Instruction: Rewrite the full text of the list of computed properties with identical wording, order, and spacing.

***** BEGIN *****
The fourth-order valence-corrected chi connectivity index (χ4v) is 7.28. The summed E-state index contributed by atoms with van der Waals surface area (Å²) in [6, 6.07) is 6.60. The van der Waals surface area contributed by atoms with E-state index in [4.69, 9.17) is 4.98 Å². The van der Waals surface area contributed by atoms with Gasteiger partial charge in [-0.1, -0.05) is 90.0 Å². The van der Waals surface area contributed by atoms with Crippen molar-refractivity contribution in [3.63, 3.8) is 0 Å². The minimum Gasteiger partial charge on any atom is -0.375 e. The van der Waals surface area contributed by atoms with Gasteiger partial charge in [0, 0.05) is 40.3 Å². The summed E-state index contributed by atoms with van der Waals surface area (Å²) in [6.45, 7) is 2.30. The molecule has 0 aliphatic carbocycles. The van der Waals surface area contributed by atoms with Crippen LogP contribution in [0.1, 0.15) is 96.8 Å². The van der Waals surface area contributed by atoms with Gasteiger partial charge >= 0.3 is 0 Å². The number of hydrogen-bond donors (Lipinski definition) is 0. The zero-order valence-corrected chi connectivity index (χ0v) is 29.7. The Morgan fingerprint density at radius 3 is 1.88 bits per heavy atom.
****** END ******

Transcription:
The fourth-order valence-corrected chi connectivity index (χ4v) is 7.28. The summed E-state index contributed by atoms with van der Waals surface area (Å²) in [6, 6.07) is 6.60. The van der Waals surface area contributed by atoms with E-state index in [4.69, 9.17) is 4.98 Å². The van der Waals surface area contributed by atoms with Gasteiger partial charge in [-0.1, -0.05) is 90.0 Å². The van der Waals surface area contributed by atoms with Crippen molar-refractivity contribution in [3.63, 3.8) is 0 Å². The minimum Gasteiger partial charge on any atom is -0.375 e. The van der Waals surface area contributed by atoms with Gasteiger partial charge in [0, 0.05) is 40.3 Å². The summed E-state index contributed by atoms with van der Waals surface area (Å²) in [6.45, 7) is 2.30. The molecule has 0 aliphatic carbocycles. The van der Waals surface area contributed by atoms with Crippen LogP contribution in [0.1, 0.15) is 96.8 Å². The van der Waals surface area contributed by atoms with Gasteiger partial charge >= 0.3 is 0 Å². The number of hydrogen-bond donors (Lipinski definition) is 0. The zero-order valence-corrected chi connectivity index (χ0v) is 29.7. The Morgan fingerprint density at radius 3 is 1.88 bits per heavy atom.